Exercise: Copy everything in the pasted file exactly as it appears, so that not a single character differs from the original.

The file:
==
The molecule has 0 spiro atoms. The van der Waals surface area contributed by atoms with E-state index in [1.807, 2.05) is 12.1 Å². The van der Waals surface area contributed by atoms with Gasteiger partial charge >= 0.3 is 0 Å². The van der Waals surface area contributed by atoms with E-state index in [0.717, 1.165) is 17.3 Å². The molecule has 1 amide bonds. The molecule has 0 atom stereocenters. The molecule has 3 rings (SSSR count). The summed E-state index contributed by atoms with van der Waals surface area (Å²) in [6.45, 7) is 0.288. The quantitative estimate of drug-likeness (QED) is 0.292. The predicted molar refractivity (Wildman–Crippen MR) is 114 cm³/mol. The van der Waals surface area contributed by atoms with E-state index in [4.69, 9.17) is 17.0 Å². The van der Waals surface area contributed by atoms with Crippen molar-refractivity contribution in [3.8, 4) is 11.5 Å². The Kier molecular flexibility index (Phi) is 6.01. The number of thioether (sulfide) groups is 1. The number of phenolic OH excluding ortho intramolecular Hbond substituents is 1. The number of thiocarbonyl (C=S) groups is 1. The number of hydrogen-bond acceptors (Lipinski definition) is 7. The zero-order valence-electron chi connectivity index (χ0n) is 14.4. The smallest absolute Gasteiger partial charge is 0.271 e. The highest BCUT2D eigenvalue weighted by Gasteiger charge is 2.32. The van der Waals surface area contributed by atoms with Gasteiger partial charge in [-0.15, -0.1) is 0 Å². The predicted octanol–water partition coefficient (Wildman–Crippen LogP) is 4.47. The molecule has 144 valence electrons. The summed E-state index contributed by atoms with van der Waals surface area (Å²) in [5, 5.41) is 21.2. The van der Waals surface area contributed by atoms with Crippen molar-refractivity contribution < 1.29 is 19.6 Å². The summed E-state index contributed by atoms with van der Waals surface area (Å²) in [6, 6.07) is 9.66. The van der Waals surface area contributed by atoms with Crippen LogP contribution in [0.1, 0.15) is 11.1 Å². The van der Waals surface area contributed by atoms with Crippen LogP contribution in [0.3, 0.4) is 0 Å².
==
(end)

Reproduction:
The molecule has 0 spiro atoms. The van der Waals surface area contributed by atoms with E-state index in [1.807, 2.05) is 12.1 Å². The van der Waals surface area contributed by atoms with Gasteiger partial charge >= 0.3 is 0 Å². The van der Waals surface area contributed by atoms with E-state index in [0.717, 1.165) is 17.3 Å². The molecule has 1 amide bonds. The molecule has 0 atom stereocenters. The molecule has 3 rings (SSSR count). The summed E-state index contributed by atoms with van der Waals surface area (Å²) in [6.45, 7) is 0.288. The quantitative estimate of drug-likeness (QED) is 0.292. The predicted molar refractivity (Wildman–Crippen MR) is 114 cm³/mol. The van der Waals surface area contributed by atoms with E-state index in [4.69, 9.17) is 17.0 Å². The van der Waals surface area contributed by atoms with Crippen molar-refractivity contribution in [3.8, 4) is 11.5 Å². The Kier molecular flexibility index (Phi) is 6.01. The number of thioether (sulfide) groups is 1. The number of phenolic OH excluding ortho intramolecular Hbond substituents is 1. The number of thiocarbonyl (C=S) groups is 1. The number of hydrogen-bond acceptors (Lipinski definition) is 7. The zero-order valence-electron chi connectivity index (χ0n) is 14.4. The smallest absolute Gasteiger partial charge is 0.271 e. The highest BCUT2D eigenvalue weighted by Gasteiger charge is 2.32. The van der Waals surface area contributed by atoms with Gasteiger partial charge in [-0.15, -0.1) is 0 Å². The predicted octanol–water partition coefficient (Wildman–Crippen LogP) is 4.47. The molecule has 144 valence electrons. The summed E-state index contributed by atoms with van der Waals surface area (Å²) in [5, 5.41) is 21.2. The van der Waals surface area contributed by atoms with Crippen molar-refractivity contribution < 1.29 is 19.6 Å². The summed E-state index contributed by atoms with van der Waals surface area (Å²) in [6, 6.07) is 9.66. The van der Waals surface area contributed by atoms with Crippen LogP contribution in [0.1, 0.15) is 11.1 Å². The van der Waals surface area contributed by atoms with Crippen LogP contribution in [0.3, 0.4) is 0 Å².